Yellow water crowfoot is a native aquatic herb found in quiet water in swamp forests, woodland pools, shallow or deep marshes with water depths to 2 m.
Origin of the Name: Ranunculus, L. diminutive of rana, little frog, refers to the amphibious habitat; flabellaris: L. flabellum, a fan, refers to the fan-shaped leaves.
Range: ME to B.C., south to LA
WI Range: Statewide except the Driftless Area
Common associates: Arrowhead, bluejoint grass, bladderwort, floating-leaved pondweed
Wetland Indicator Status: OBL
Coefficient of Conservatism: C = 7 (S&W), C = 10 (MI)
It blooms from May to June. Like most buttercups,
the flowers have 5 petals with a shiny surface and many stamens. The flowers are 2-3 cm across on long thick stalks. The seeds, achenes about 2 mm, have a conspicuous corky keel.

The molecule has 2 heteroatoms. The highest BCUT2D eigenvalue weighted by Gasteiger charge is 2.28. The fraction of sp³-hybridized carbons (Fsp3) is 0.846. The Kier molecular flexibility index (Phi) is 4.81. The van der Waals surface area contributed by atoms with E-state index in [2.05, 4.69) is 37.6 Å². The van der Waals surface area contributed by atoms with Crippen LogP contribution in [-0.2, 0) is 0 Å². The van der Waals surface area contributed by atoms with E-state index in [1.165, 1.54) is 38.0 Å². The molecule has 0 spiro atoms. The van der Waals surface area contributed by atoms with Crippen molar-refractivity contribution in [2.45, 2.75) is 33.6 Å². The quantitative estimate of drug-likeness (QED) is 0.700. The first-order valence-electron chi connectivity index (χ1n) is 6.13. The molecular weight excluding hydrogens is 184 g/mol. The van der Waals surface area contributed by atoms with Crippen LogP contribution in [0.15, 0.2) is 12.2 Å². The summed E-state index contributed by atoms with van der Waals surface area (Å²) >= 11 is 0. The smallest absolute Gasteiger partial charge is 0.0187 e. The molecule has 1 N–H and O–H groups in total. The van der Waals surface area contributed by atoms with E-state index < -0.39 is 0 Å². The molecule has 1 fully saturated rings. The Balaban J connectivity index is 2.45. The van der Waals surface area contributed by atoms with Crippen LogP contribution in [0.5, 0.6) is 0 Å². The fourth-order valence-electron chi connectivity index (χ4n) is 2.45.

Leaves are alternate
and highly variable. Submersed leaves are finely dissected with flattened segments 1-2 mm wide (upper left corner of bottom photo); plants stranded on damp shores have leaves less finely dissected; emerged
leaves, when present, are 3-lobed.
The leaf segments of Yellow water crowfoot are flat in section, while those of the similar White water crowfoot (R. longirostris) are round.
This distinguishes sterile specimens.